The feelings of deep sadness, exhaustion and insecurity were not what I had anticipated feeling after selling my business.
In fact, all I could imagine was how free I was going to feel. During those initial months, there was nowhere I had to be, nothing to accomplish and no one expecting anything from me. This was exactly the reason I thought I would feel free to do whatever I wanted, to finally have the time for me that I had always yearned for.
Yet in reality, I felt completely lost.
Perhaps you have experienced something similar when you went through a divorce or made a career change, or after your children left for college or you retired from your life’s work.
Even though we may choose to make a change in our life, it doesn’t mean we don’t feel the effects of the loss of that structure.
The death of an identity is like the shedding of armor, which exposes the soft, tender, vulnerable places and opens the heart in ways we couldn’t have imagined without the loss.
Upon reflecting on the last time I experienced feeling lost, at age 27, I realized that the process of losing an identity at that time (also a career change) although excruciatingly painful, eventually led to more peace, clarity and magic than I knew was possible. It is clear to me then, that there is an emotional and spiritual rebirth that takes place when we let go of an identity.
This rebirth is essentially becoming who we are meant to be.
Any life transition means the loss of one thing in order to move into what is next. That loss must be grieved, felt and experienced in order to let go of it and be fully heart-open to embrace what’s next.
Moving through the waves of change develops a faith and trust that everything will be okay, that the universe will support and guide us. And yet when we are at our lowest of lows, trusting can be the hardest thing we will do. We want to feel better now. We search for a quick fix to feel better. We crave some way to not feel the gnawing fear—even terror—that can feel so overwhelming that it seems we will completely lose control.
My experience has been that losing control is exactly what I needed to do—to allow myself to be enveloped in uncertainty, to melt down into nothingness for a new version of me to emerge. If I fight and resist the pain of the loss, then I will get stuck there and I won’t allow the light of my soul to write the story of my destiny. If I keep holding on to what my ego fears that it won’t be or have anymore, I will be holding back the magic that is trying to be birthed.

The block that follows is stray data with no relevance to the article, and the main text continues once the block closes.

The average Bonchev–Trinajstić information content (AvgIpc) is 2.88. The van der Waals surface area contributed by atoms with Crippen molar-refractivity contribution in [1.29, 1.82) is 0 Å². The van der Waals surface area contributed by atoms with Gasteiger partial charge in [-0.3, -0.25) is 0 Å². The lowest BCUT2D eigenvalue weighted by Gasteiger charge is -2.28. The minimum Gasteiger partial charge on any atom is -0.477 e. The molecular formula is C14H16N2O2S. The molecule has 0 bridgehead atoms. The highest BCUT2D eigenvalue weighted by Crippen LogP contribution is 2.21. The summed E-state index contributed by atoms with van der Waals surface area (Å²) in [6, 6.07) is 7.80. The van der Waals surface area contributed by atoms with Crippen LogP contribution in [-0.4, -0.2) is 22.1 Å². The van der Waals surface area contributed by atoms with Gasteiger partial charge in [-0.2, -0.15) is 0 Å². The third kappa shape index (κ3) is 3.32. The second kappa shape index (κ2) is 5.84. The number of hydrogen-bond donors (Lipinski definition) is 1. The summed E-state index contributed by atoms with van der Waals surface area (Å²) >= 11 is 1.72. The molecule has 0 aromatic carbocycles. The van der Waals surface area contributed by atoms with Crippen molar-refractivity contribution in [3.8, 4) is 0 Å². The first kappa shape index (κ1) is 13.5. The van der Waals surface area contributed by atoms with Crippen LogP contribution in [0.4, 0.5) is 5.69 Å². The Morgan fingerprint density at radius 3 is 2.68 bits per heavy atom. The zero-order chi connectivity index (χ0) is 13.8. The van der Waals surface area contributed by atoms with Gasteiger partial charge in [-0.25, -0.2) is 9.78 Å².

If I allow my heart to open (even though it feels paralyzingly scary), I can fall in love with myself. This cannot happen if I am holding on to something I think I can’t live without.
Allowing myself to sink into the abyss is trusting that I am going to be all right. By letting go, I am allowing myself to be launched into a new experience of life with opportunities I could never have imagined. Opportunities that I wouldn’t have seen because my eyes weren’t focused.
I stand in a circle with all my former selves—I look around at the striving 26 year-old, the wife, the mother of a child at home, the daughter, the seeker, the store owner, the child needing approval, the teenager longing for acceptance, the friend, the listener and the healer—and my heart is full to over-flowing with gratitude. I tell my beloved selves that I’m moving on. I weep not for what they’ve gone through, nor for the pain they have experienced, I weep in gratitude to them for who I am today. I am who I am because of those previous versions of myself. I have not lost them. They remain within me as the many facets of my love.
I have found the true love that I have been waiting for my whole life.
The poet William Stafford’s simple question: “Who are you really, wanderer?”
Why not find out today?
In Finding Your Own North Star, author Martha Beck reminds us that many cultures value the times in our lives when we lose one identity and have yet to pick up another. Native Americans go on spirit walks. They leave their tribes and wander without knowing if they will ever make it back, and in that no man’s land, they encounter something magical. Those who return are barely recognizable. Only remnants of their former selves remain. Cleansed by a holy fire, this human metamorphosis is part of our journey.
I guess the only way to get there is to be stripped of identity and to learn to somehow be okay with not knowing who we are or where we are. It’s to be willing to strike out, nameless, faceless, and to give our all and have no idea of who we’ll be when it’s over and trust that whatever lessons needed to be learned were learned, and if not, they’ll come around again.
I recently watched Tom Hank’s 1995 film, Cast Away. Somehow I had never seen it. Towards the end of the film, Chuck (Tom Hanks) has miraculously made it back home after four years stranded on an island in the middle of the ocean. His life raft was a metal door that washed ashore. He is home but nothing is the same, most especially himself. He says to his dear friend: “And I know what I have to do now. I gotta keep breathing. Because tomorrow the sun will rise. Who knows what the tide could bring?”